- The Washington Times - Wednesday, July 20, 2011

Members of one northern Texas community will have to pay for more than just notebooks and pencils this year, as cash-strapped school officials say they are not backing down from a plan to charge students up to $185 a semester for the privilege of riding the bus to school.

“In Texas, if you want to get money, it’s coming from two sources - the state and your local community,” said James R. Veitenheimer, the superintendent of Keller Independent School District, a well-heeled Fort Worth suburb. “We’re known for being a very frugal and efficient district. In an election, our community voted down a tax increase. So we were faced with having to cut a bunch of things we didn’t want to cut, including public transportation.”

For the average student, one semester of bus rides will cost $185. Students on a free and reduced lunch plan will be charged $100. School officials state the change will save the district $2 million.

Keller school officials argue they were left with little choice after their budget was cut about $30 million over the next two school years. A proposed increase in property taxes was shot down at the polls.

Local voters were “well aware” of what a no vote could mean for local education budgets.

But the Texas State Teachers Association (TSTA), the local education union, contend the people of Keller should never have had to make that choice in the first place.

“That’s what happens when you cut the budget. It’s a shame, but the fault rests with Gov. Rick Perry and the legislative majority, which cut billions from the education budget,” TSTA spokesperson Clay Robison said. “The tea party tends to think we spend too much money on government? Well, maybe the tea party can organize a car pool.”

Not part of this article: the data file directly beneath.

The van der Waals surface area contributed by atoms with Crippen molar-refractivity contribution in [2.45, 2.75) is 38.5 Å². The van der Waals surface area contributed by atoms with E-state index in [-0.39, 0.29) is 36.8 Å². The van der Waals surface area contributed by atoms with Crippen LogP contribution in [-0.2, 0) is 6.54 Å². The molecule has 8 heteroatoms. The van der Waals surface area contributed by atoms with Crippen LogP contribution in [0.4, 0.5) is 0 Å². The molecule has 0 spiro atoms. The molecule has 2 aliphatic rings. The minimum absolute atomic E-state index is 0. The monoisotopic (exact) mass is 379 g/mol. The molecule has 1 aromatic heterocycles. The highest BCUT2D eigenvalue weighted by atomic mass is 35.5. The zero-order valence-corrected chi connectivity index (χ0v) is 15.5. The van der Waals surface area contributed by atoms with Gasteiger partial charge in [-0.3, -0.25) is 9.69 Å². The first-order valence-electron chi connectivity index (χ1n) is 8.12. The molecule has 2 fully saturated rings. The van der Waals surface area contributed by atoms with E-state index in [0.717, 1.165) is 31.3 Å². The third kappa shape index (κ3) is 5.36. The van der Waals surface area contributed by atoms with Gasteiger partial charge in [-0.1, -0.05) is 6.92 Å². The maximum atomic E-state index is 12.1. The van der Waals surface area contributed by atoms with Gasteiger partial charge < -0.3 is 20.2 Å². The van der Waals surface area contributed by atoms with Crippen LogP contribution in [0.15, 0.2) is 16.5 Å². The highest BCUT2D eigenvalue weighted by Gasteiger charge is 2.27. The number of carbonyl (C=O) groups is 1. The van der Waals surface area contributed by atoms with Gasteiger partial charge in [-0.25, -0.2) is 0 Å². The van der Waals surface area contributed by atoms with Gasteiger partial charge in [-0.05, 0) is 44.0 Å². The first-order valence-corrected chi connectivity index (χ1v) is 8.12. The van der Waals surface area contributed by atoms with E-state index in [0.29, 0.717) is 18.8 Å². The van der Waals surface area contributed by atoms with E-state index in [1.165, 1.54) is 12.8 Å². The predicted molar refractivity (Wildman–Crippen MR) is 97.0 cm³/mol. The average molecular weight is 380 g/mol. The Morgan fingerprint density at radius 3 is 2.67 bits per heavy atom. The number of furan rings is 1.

Mr. Veitenheimer said some parents have voiced complaints at recent school board meetings, but the majority of students in the district do not ride the buses.

“There are people who have used it for free and would like to continue using it for free, but there are also people who feel strongly that our families who use the service should pay for it,” Mr. Veitenheimer said.

Keller is not the only one making somewhat creative decisions in the face of empty pockets. Ingleside in Texas and Honolulu also recently decided to either add or raise school bus fares, and Memphis, Tenn., schools announced Tuesday they would postpone the first day of school until city council hands them about $55 million.

“If we start school without the money we’re owed, we will have real problems come September. If we start school and then stop it abruptly, that’s not good for the kids,” said Kriner Cash, superintendent of Memphis schools.

Mr. Veitenheimer said Texas’ funding formula for public education was “fundamentally flawed,” but the district would have to make do for the time being.

“What the state of Texas and our local community told us to do is live within our means, and we’re trying to do that,” Mr. Veitenheimer said. “You can’t spend millions of dollars you don’t have.”

But some parents say the fees will bring real hardship.

Valerie Caldwell is unemployed and her son was recently transferred to a middle school that is five miles from their home.

“Right now he might have to walk,” she said in an interview with the local Fox News affiliate.

“We’re going to have to figure something out that doesn’t include $300 of school transportation fees,” she added.

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